The old town area of Funchal in Madeira has a busy market that takes place on most week days but the Fridays are busiest when farmers and fisherman make the journey to the market to sell their produce. Following on from the pictures in a previous post on Room2850 showing the Tuna arriving on fishing boats into the port of Canical on the south eastern side of the island this set shows the Tuna arriving at market and being weighed, gutted and prepared for sale in the market. Along with the Tuna is another specialty of Madeira, the Black Scabbard, an ugly eel like fish that lives in the deep waters around the island but which, one you get past the stunning good looks, has a really nice white meat flavour.
Canical is situated on the South Eastern coastline of Madeira. Once famous for its whale fishing fleet until 1981 when whaling was banned it remains a thriving fishing port.
One of the main catches from the larger boats that put out to sea from this port is Atlantic Tuna.
This vessel had just returned from a fishing trip and was unloading her catch which would be taken to the port-side refrigeration factory where the fish would either be bought by local restaurants and hotels as well as being prepared for export to mainland Portugal and elsewhere.
As in other coastal communities the successful return of one of the fleet brings locals down to the harbour to chat to the returning crew and to see the catch with some being able to get hold of one of the Tuna to take away with them.
Which is probably about as fresh as you can get it!
The Monte Sledges on the archipelago of Madeira are traditionally made of wicker and whilst gravity provides the momentum they are assisted and controlled during their descent by two sledge drivers called “Carreiros”.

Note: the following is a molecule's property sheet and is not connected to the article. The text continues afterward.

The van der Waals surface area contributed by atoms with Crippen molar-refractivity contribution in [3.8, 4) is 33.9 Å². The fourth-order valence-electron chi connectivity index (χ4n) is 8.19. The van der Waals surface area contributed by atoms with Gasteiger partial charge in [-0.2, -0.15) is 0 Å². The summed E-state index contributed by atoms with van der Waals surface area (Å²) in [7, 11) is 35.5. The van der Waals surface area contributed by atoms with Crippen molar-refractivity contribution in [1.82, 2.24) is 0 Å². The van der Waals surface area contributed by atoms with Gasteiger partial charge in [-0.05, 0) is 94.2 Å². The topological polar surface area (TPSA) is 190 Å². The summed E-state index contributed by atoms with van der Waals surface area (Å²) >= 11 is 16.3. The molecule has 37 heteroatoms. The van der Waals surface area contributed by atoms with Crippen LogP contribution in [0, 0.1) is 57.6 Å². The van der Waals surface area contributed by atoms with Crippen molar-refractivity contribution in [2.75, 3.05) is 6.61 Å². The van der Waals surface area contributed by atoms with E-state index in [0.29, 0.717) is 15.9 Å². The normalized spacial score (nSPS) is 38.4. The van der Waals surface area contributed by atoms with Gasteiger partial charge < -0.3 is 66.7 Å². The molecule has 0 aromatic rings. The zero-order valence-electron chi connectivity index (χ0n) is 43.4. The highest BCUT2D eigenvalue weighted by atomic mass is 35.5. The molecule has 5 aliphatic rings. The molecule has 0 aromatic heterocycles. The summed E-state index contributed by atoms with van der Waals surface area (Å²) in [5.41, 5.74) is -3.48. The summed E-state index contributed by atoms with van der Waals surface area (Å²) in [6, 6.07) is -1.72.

Originally used by the people living in the village of Monte as a means of quick transportation into the capital Funchal, the Monte Sledges first appeared in 1850 and are still used to this day attracting thousands of tourists every year.
The Sledge drivers dress in their traditional clothing that consists of white cotton clothes and a hat made of straw. They also use rubber soled boots so that they are able stop the sledge when necessary as it glides down the hill. The wooden runners on the sledges frequently smell of burning caused by the friction of sliding down the tarmac covered roads as they speed towards the bottom of the hill.
A “Carreiro” sits in the shade on wicker toboggans
A “Carreiro” enjoys a beer in a local bar during a break
“Carreiros” enjoy a beer in a local bar between runs down the hill
A “Carreiro” stands in a doorway in the village of Monte
“Carreiros”prepare their toboggans at the top of the hill in Monte
The toboggan drivers, known as “Carreiros” walk to work in the village of Monte
A Monte toboggan slides down the hill towards the capital Funchal controlled by the “Carreiros”
Nice little right-hander working from this peak…